Friday February 9, 2007

INSIDE News from Irwin, North Huntingdon, Jeannette, Harrison City, Murrysville and surrounding areas

                                                                                                                                                                                                   S.C. SPANGLER/TRIBUNE-REVIEW

Inside the Hometown Diner, in Jeannette, a small display case contains memorabilia honoring big-band singer Vaughn Monroe.

Golden touch

Singer Vaughn Monroe's road to stardom went through Jeannette




His smooth baritone voice continues to enchant his fans nearly 34 years after his death.

   Vaughn Wilton Monroe, trumpeter, singer, bandleader and actor, graduated from Jeannette High School in 1929. He was born in Akron, Ohio, to Mabel and Ira C. Monroe. Mabel Monroe named her son after her two favorite movie stars, Vaughn Glasser and Wilton Lackaye. Ira Monroe was born in a log house in West Virginia built in 1881 by his grandfather, a descendant of President James Monroe.

   There is some discrepancy on the year of Vaughn Monroe's birth. Once source ways he was born Oct. 7, 1911; another

                                                                                      PHOTO COURTESY OF JOHN HOWARD

Vaughn Monroe (front row, second from right), played the trumpet

in the Jeannette Orchestra in this 1929 photo.

says 1912. However, there's no question as to his love of music.

   Monroe was 10 years old and living in Kent, Ohio, when a neighborhood friend gave him an old trumpet. His mother told him he couldn't play it because the neighbors would complain. The young Monroe assured her they wouldn't. The next day, Monroe brought home a book of trumpet lessons and told his mother she owed a local music teacher $3.50.

   In a True Stories magazine article of

 July 1948, Monroe told writer Joseph Kaye, "I went at my trumpet with surprising industry, for in three months I learned enough to render a solo at a Kent high school affair."

   His father was a research engineer in the rubber industry, and the family moved quite a bit. When Monroe was about 15, his father got a job at the Pennsylvania Rubber Co., which became the General Tire and Rubber Co., in Jeannette.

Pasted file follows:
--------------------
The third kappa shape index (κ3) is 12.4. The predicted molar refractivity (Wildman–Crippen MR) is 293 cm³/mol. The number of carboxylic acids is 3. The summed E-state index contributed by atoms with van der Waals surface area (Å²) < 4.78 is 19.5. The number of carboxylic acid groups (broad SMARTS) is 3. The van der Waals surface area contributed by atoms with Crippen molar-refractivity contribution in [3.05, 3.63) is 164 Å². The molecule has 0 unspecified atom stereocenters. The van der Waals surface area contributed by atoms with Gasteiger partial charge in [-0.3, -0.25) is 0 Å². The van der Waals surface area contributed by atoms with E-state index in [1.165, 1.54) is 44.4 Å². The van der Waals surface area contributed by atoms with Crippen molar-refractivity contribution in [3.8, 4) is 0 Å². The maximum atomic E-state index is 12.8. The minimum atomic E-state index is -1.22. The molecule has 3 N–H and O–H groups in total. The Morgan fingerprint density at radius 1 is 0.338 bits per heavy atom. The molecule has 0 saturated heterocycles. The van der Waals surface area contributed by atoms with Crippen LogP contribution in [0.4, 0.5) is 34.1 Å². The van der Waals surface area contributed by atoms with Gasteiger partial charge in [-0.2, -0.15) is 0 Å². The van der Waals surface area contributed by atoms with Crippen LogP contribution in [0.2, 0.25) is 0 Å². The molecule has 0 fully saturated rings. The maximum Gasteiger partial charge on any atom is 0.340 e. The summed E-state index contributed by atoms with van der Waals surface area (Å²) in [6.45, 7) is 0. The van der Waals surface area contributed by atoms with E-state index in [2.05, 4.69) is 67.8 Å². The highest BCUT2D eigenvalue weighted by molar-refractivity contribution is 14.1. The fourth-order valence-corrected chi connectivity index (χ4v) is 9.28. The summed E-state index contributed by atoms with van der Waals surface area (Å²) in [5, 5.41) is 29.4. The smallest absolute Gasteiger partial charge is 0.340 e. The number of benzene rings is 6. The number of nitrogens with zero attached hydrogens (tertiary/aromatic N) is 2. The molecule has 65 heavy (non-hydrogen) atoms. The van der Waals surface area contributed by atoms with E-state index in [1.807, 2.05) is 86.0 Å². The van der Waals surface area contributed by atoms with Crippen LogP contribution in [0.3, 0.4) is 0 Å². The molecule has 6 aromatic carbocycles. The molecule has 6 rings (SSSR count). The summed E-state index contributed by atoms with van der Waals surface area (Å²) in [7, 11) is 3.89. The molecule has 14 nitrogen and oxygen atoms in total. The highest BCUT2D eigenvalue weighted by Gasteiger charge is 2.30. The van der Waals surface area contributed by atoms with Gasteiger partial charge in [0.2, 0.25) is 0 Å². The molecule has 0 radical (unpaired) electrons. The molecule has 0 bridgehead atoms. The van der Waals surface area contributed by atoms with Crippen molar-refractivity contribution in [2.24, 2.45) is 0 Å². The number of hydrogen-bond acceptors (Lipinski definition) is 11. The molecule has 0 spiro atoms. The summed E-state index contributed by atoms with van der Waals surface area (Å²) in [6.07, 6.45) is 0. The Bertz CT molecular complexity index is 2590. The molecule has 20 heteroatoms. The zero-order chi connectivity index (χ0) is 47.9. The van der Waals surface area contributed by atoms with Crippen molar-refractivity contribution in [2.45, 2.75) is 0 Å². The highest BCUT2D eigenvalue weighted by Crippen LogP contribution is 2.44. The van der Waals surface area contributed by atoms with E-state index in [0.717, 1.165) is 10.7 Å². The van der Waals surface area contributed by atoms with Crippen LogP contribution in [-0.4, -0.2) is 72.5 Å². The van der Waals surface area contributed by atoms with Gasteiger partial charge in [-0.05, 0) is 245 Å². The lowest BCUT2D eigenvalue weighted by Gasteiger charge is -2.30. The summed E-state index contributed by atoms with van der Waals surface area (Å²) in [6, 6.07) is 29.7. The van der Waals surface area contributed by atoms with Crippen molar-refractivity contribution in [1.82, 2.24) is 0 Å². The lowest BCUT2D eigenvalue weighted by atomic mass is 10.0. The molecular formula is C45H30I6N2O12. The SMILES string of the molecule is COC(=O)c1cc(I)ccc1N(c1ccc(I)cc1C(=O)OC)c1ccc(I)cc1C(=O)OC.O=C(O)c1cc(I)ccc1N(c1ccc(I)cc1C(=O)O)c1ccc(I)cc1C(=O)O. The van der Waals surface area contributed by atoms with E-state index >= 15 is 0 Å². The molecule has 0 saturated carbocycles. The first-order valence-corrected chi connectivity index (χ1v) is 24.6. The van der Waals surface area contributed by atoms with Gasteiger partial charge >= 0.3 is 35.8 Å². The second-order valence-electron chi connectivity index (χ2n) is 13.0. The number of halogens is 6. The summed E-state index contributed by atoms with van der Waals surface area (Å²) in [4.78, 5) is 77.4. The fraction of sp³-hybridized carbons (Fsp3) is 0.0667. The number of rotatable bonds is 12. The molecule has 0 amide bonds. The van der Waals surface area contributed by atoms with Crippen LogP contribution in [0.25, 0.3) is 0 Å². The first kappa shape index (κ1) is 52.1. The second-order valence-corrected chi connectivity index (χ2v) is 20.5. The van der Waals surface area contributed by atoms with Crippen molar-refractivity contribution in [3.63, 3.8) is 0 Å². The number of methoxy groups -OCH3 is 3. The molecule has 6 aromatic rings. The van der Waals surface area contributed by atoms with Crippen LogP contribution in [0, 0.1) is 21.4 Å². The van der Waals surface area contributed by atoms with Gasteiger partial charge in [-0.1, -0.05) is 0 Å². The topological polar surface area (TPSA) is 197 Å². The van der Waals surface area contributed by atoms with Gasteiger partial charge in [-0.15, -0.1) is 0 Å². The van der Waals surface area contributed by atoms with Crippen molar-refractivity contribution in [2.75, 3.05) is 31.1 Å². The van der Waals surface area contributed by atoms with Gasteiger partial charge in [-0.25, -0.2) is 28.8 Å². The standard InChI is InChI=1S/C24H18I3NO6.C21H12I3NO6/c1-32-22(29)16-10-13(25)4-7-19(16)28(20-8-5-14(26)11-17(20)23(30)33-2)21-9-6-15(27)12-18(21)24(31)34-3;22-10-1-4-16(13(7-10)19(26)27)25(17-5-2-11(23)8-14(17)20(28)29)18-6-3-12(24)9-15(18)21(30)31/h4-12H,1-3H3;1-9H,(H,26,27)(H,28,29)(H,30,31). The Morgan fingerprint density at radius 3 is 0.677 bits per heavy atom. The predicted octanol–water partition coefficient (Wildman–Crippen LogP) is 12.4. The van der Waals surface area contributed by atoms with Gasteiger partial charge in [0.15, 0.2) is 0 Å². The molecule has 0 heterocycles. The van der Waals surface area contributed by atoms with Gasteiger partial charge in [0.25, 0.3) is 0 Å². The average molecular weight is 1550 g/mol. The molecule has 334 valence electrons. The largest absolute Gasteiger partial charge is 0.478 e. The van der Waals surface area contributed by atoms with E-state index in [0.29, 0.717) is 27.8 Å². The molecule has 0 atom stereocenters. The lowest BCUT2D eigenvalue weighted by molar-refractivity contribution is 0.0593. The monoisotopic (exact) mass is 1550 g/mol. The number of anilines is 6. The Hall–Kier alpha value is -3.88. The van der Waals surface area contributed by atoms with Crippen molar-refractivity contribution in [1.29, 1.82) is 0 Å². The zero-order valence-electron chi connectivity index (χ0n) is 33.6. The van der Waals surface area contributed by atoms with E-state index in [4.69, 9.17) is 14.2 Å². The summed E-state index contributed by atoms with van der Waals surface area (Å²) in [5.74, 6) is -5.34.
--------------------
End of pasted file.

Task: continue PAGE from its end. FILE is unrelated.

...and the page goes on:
He entered Jeannette High School as a

junior and immediately became well known in the band, orchestra, jazz orchestra and the glee club. He also participated in basketball and track in high school and was voted senior class president.

   At some point, Monroe wrote the school's alma mater, which is still sung today. he also met his future wife, Marian Baughman, whose father owned a jewelry store at 405 Clay Ave., at Jeannette High School. The couple were




Friday, February 9, 2007








                                                                                                                                                                                    PHOTOS: S.C. SPANGLER/TRIBUNE-REVIEW

Above: John Howard hangs posters of movies starring singer Vaughn Monroe in his Howard Graphics

and Video store in Jeannette. Below: Howard has a display of Monroe memorabilia in his store.


Memories of Vaughn Monroe

echo throughout Jeannette



close friends until they realized they were in love. They married on April 2, 1940, 12 years after they first met.

   After graduating high school, Monroe went to work in a factory to save money for college. He enrolled in Carnegie Tech (now Carnegie Mellon University) as a voice major. At the end of his first semester, Monroe received an offer from Austin Wylie, a professional band leader, who asked him to join his band.

   During the next several years, Monroe played in different bands all over the country. He ended up in Boston and formed his first orchestra with Jack

Marshard as his manager. In the meantime, Monroe's brother, Bill, a singer and trombone player, had joined him in the band he fronted for Marshard.

   Monroe's first orchestra recording of "There I Go," spent three weeks at the top of the Hit Parade and his orchestra was named top college band in 1940.

   What became known as Monroe's theme song, "Racing with the Moon," debuted in 1941. Within the next two years, he had three No. 1 hits, "My Devotion," "When the Lights Go on Again (All Over the World)" and "Let's Get Lost."